Why is the Obama campaign claiming that government spending hasn't increased dramatically since January 2009? Glenn Kessler slices it into chunks here, but the way Jay Carney brought it up was plenty revealing. At the press gaggle on Wednesday, Carney joked that the press was "wooly-headed" and he had something to hand-feed them. He read the nut graf of Rex Nuttig article at Marketwatch and then added his scattered thoughts.
CARNEY: That means that the rate of spending -- federal spending increase is lower under President Obama than all of his predecessors since Dwight Eisenhower, including all of his Republican predecessors. That is a fact not often noted in the press and certainly never mentioned by the Republicans.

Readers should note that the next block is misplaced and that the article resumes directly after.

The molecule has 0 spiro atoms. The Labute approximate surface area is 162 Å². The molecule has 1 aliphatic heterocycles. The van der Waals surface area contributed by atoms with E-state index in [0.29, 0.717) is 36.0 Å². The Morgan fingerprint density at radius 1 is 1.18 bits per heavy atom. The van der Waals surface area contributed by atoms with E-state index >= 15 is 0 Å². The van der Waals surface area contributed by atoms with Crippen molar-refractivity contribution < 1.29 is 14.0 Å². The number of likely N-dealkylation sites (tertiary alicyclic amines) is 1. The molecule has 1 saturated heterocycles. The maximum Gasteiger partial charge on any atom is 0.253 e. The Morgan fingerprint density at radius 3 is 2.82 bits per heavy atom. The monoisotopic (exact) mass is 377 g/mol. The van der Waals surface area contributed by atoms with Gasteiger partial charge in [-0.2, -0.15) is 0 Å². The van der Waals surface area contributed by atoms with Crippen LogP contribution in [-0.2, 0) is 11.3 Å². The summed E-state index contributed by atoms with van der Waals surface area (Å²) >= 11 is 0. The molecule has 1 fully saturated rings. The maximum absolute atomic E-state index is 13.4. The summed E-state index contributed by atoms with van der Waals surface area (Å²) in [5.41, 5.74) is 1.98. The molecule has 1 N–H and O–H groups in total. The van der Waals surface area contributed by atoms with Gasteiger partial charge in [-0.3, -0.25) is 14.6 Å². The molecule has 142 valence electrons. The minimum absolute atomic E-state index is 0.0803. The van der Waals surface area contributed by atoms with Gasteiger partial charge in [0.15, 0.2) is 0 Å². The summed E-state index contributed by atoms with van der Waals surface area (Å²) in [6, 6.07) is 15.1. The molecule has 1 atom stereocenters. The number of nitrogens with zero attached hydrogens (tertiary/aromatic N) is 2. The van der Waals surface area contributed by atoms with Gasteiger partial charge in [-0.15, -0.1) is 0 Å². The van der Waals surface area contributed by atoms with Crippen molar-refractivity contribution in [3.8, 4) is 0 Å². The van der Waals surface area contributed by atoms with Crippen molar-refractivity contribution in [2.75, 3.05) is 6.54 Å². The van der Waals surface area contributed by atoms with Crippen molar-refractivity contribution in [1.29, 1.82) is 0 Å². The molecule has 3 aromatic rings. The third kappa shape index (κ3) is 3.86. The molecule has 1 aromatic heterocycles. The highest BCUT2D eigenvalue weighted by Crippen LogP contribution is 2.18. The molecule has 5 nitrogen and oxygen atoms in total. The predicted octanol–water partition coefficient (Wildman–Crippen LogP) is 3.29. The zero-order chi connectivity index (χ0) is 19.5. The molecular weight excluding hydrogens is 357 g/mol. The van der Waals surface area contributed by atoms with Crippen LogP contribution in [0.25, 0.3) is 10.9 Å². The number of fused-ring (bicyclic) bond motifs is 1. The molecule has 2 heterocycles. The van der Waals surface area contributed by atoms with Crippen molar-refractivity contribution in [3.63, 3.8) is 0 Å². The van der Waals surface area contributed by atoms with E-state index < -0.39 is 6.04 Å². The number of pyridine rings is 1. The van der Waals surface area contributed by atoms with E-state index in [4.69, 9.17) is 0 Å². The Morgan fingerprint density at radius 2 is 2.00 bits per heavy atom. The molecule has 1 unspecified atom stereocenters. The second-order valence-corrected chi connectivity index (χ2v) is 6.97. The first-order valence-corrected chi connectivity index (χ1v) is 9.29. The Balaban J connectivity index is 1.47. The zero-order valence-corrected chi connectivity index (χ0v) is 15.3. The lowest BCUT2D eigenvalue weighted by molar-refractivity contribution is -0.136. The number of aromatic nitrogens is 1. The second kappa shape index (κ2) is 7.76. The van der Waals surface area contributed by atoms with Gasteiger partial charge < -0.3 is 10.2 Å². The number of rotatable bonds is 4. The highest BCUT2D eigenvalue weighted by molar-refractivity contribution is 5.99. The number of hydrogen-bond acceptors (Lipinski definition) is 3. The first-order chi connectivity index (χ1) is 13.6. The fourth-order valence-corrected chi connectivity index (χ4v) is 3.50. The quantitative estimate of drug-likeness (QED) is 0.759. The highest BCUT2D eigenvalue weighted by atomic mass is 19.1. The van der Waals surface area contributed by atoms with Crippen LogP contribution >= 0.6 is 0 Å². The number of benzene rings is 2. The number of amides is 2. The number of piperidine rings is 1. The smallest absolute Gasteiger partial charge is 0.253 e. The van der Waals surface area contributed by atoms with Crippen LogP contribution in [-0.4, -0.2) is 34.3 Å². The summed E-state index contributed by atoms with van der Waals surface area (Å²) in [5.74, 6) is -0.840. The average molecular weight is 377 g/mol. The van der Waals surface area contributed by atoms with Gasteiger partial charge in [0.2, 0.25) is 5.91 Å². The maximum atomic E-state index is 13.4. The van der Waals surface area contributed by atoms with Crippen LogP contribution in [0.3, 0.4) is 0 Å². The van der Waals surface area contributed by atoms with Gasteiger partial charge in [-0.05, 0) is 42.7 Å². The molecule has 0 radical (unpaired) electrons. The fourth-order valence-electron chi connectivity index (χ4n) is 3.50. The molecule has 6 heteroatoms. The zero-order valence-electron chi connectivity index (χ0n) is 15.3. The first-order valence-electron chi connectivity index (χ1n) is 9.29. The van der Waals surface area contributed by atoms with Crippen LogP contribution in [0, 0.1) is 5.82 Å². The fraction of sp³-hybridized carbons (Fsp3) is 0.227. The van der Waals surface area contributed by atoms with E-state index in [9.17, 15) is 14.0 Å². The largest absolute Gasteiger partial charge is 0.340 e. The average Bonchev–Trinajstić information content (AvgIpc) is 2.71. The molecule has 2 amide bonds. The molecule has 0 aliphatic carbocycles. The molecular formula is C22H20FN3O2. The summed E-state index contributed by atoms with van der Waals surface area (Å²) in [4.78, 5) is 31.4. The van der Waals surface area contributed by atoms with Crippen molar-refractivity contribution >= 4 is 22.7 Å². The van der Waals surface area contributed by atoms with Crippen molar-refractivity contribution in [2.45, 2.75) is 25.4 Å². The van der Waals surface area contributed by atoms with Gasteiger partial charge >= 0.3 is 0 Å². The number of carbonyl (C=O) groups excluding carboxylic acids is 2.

REPORTER: You're emulating Herbert Hoover now as a standard --
CARNEY: Not at all.
He wasn't. He was trying to emulate FDR in 1937, who was just as wrong. The argument Carney is trying to make is that the Obama administration is not obsessed with demand-side spending. Forget about the stimulus, which is unpopular. This White House is trying to cut back spending.
The argument is 1) unwinnable and 2) not worth winning. During the 2008 campaign Obama argued that he'd "cut the deficit in half" in his first term. He obviously didn't, and Mitt Romney can say this as often as he likes. And liberal economists -- some of whom work for the White House -- remember that the point of running up a deficit on non-defense discretionary spending and tax cuts was to stimulate the economy.
These people are Keynesians. Why can't they say so?
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